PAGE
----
When I reached Atkinson Mesa, I tried a few different routes that I could find on my maps, and ran into some dead ends and one washed out section. With a little work, the washed out section may still be passable to 4×4’s, but it was not something I was going to attempt while I was alone. This washed out section was on the actual Paradox bike trail, so it would be nice to see if it’s still drivable sometime in the future. Since I could not find a way through, I had to head back south on Atkinson Mesa all the way back to Highway 141 again. Turn left on the highway and travel a few miles to the turnoff for Spring Creek Mesa. On the south side of the highway at this intersection, there are some kiosks with information about the Paradox Trail.
*Another possible option for this section would be to find a different connecting trail from Atkinson Mesa to Spring Creek Mesa, so that the highway can be avoided. This is something I will be looking into in the future.
Spring Creek Mesa / Tabeguache Creek
Turn left from the highway and head north. You will be following a well maintained road for a little while until you reach the Paradox bike trail again. When you reach it, you will be taking a right and heading east again. You will cross Spring Creek, cross through some private property and then Campbell Creek. Eventually you will drop down to Tabeguache Creek and cross the bridge there.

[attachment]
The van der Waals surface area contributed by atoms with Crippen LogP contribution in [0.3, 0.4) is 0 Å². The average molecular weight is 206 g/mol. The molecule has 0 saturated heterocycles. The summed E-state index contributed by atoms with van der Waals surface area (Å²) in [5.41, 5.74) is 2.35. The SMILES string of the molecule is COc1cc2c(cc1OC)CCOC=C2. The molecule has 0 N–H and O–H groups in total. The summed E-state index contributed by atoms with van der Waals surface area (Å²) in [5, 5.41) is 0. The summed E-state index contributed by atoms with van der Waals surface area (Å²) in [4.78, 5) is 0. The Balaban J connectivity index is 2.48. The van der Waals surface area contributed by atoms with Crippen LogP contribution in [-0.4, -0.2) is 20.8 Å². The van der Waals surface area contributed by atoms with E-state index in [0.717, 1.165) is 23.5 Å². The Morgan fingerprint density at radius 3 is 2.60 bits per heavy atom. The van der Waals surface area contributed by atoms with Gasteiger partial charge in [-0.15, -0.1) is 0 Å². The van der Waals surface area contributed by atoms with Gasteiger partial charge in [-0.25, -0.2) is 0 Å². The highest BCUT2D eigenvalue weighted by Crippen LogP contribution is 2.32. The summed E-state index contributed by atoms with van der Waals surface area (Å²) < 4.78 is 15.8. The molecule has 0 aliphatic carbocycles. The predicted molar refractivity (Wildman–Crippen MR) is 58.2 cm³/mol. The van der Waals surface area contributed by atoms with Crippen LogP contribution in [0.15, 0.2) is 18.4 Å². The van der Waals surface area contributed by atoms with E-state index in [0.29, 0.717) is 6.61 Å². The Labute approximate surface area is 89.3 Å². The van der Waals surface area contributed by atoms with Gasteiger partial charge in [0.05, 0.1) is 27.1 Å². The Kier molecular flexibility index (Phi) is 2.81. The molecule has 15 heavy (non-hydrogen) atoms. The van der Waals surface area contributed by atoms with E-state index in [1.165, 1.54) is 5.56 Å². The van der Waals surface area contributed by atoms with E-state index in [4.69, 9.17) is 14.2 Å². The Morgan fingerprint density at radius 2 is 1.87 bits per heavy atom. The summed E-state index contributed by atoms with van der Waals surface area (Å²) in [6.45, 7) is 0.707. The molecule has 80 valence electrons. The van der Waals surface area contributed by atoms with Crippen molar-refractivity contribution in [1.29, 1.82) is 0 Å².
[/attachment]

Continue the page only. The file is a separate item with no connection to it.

*After crossing the Tabeguache Creek bridge, the Paradox bike trail will take off to the left. I was unable to drive this section on the first traverse, so I do not know if it is drivable or not. According to my research, it looks like there are trails that should be drivable. I will be heading back to check this section out in the future. Instead, I ended up following the old route through Nucla, which connects up to the Delta-Nucla Road.
Leaving Nucla, follow the easy and well maintained Delta-Nucla Road up onto the Uncompahgre Plateau. This is a pretty easy and quick section of the trail. You will eventually join up with the Paradox bike trail again.
Hang a right onto Hauser Road and follow it east to Divide Road. When you reach Divide Road, you have reached the end of the Paradox Trail and are now at the Tabeguache Trail. Take a left to follow the Tabeguache towards Grand Junction, and a right to follow it to Montrose.
*If you want a quick way to town, you can hop back onto the Delta-Nucla Road and finish taking it to Delta.
GPS Tracks for the Paradox 4×4 Trail
Google Earth Track (Version 1)
GPX Track (Version 1)
For the most detailed version of the trail with additional information and notes from me, download the Google Earth file and open it in Google Earth. The GPX file includes the sections of the trail that I have driven and a few waypoints.
Maps I used to plan the route
Further resources to help plan your trip
Photo Galleries from the Paradox 4×4 Trail
If you have any questions, suggestions or comments about the Paradox 4×4 Trail, please feel free to post them below.
This page was last updated on: 12/19/2009